Another resource is Marie Kondo’s book, The Life-Changing Magic of Tidying Up: The Japanese Art of Decluttering and Organizing. Here are a couple of articles about her approach from The New York Times and The Huffington Post. This one made me laugh out loud because Kondo is a bit quirky and I like her for it. The basic tenets of her approach involve pulling out everything in one category (like books or clothes) and dumping it all on the floor. Then you go piece by piece asking if each item brings you joy. Only keep items that bring joy. Books I Love Sounds simple, but as we know, there are emotions other than joy, like guilt, attached to things. Kerri Richardson’s course helps you uncover the “stuff” around those items, thoughts or feelings, so that you can decide what brings you joy. If you’re interested in her 6-week, Clutter Buster Video Course, it starts on April 27. She has an early bird registration offer which lasts until April 17. You may also want to visit her site:

3. Take action for 100 days. Check out #The100DayProject. It springs from a class at The Yale School of Art and encourages everyone to participate in 100 days of making. You can start it whenever you want. I started a few days ago. Lots of folks began on April 6. The site includes tips and ideas to get you going. You can tag your posts on Instagram or elsewhere with #The100DayProject and #100Daysof____ (your chosen action).

I’m documenting my participation on Instagram here. My chosen actions are #CreateClearMove. As I prepare to relocate and publish my novel The Amazing Adventures of Selma Calderón, a Globetrotting Magical Mystery of Courage, Food & Friendship, I’m using this project to help me stand firmly in my light. I’d like to spend the next 100 days creating art and clearing space for a new life. I also want to move my body every day and move my family to a beautiful new state! I’m inviting you to follow me on Instagram and to participate in your own 100 Days of…joy!

What can you do to create an opening in your life? Write a poem? Donate items from your closet? Dance in your living room for 100 days? Make someone’s heart sing with one free smile? Just imagine the possibilities and choose something. Choose YOU!

Ode to Taylor Street

MariosItalianLemonadebyRebeccaVillarrealListen to me perform this poem by clicking here.


monarch tattoo dances up her calf

lick Mario’s Italian Lemonade

cantaloupe her choice


twist your rubber neck down Taylor

for a marble doughnut glazed with 50 years

of Scafuri fingertips


pop down Loomis

the 157 keens your stop

lean forty-five degrees into Davanti’s Pizza della Terra

Taleggio tangling your tongue

leeks taunting taste buds

shrooms singing ballads

if I could marry you in Vegas

there’d be nothing left but crumbs


It’s time for Chicago’s Festa Italiana August 14-17!

Check out some of my favorite stops:

Davanti Enoteca– 1359 W. Taylor Street

Mario’s Italian Lemonade– 1068 W. Taylor Street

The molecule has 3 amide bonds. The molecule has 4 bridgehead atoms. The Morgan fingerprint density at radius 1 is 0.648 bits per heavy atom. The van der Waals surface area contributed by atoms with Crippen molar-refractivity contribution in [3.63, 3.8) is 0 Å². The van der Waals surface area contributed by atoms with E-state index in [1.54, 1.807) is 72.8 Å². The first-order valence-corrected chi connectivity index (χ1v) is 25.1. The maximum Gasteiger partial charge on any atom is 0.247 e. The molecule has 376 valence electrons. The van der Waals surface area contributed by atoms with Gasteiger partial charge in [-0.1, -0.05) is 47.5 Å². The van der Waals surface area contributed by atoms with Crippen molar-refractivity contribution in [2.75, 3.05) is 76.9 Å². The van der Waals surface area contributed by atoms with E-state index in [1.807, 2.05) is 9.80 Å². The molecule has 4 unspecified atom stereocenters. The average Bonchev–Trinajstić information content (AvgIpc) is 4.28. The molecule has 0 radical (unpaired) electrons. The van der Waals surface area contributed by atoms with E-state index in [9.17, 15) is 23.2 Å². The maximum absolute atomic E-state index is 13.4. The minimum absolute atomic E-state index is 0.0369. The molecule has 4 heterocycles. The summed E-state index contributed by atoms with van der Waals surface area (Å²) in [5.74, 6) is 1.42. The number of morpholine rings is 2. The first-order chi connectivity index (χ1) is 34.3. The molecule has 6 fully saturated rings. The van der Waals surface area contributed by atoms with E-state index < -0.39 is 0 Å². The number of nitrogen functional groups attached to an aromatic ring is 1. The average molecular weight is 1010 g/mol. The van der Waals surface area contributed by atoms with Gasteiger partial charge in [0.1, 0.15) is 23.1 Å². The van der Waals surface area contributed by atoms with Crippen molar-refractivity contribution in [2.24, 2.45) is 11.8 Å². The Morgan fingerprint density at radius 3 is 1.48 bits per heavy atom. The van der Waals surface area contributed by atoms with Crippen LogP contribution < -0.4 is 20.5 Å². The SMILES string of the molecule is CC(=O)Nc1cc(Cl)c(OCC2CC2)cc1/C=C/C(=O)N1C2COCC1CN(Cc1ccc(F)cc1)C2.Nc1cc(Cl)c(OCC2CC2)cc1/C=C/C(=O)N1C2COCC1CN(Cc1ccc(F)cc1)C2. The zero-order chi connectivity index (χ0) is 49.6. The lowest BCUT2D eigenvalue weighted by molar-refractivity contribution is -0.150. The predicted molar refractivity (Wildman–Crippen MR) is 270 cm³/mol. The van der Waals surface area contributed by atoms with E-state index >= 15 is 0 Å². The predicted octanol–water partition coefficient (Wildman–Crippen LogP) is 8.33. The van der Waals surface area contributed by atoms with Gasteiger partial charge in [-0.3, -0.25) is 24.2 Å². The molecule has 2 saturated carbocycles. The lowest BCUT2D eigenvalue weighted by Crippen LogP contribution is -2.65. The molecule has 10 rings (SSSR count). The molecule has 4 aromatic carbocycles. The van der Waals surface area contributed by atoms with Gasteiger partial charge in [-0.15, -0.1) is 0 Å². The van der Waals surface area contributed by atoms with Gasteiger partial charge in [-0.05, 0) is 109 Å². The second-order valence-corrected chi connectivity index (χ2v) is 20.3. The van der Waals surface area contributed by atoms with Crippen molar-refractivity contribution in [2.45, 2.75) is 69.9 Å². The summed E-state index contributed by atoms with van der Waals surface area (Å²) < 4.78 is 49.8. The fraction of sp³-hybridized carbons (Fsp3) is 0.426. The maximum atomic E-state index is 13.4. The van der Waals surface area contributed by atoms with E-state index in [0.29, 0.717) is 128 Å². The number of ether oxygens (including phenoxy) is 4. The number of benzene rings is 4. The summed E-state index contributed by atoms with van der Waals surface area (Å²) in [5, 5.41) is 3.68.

Scafuri Bakery– 1337 W. Taylor Street

Meet my noisy neighbor, Fear


I’m not exactly sure when she moved in. But I do know fear’s been with me since 5th grade. That year, the boy who liked me followed me home and punched me in the jaw because I wouldn’t be his girlfriend. Fear’s been that neighbor with the music pounding through the walls in my head when I submitted my first poem for publication. She came to visit me when my son was in the hospital, but she spent the whole time talking about herself. She’s been planting her lawn chair on my property poking at my heart each of the seven times I took a risk on love, until this last try worked out. She stands at my fence with a cigarette hanging out of her mouth yammering away as I expand my novel answering the questions asked by characters eight years ago when I didn’t know them well enough to answer. Or I was just too afraid?

What’s your fear?

Is it your boss? Heights? The dark? Your dream of becoming a writer, singer, chef, CEO, marathon runner, spouse, parent? Or is it just a fear of speaking up?

Fear’s that noisy neighbor inside your head. You might be so used to her voice that you think she’s your imaginary friend.

Fear tells you, “You’re not good enough, smart enough, brave enough…” And then there’s the way she controls others: “They’re going to laugh at you, find out your secret: that you don’t know what you’re doing.” Eckhart Tolle might call that voice your ego–those thoughts that are not real. Those voices are not real. What’s happening in the moment is real.

How much power do you want to give fear?

I’m not going to tell you to laugh in the face of fear. Though sometimes, you have to admit that the conversations with your neighbor, from an objective standpoint, or if they were in a movie, might be funny in a neurotic sort of way. Please know that I’m not referring to the fear when in life-threatening situations. That’s a different kind of fear. But even in those circumstances, I think that humans have the capacity to dig deep.

What about “tragedy”?

I asked Pam Teaney Thomas, the winner of my Birthday Blog Giveaway, about fear. I met her when speaking in South Dakota last year. She’s a remarkable woman, an artist and an activist who works with youth. She has seen her share of fear in the form of two life-threatening situations. Her house, including most of her paintings, burnt down. And she was diagnosed with breast cancer. Here’s what she said: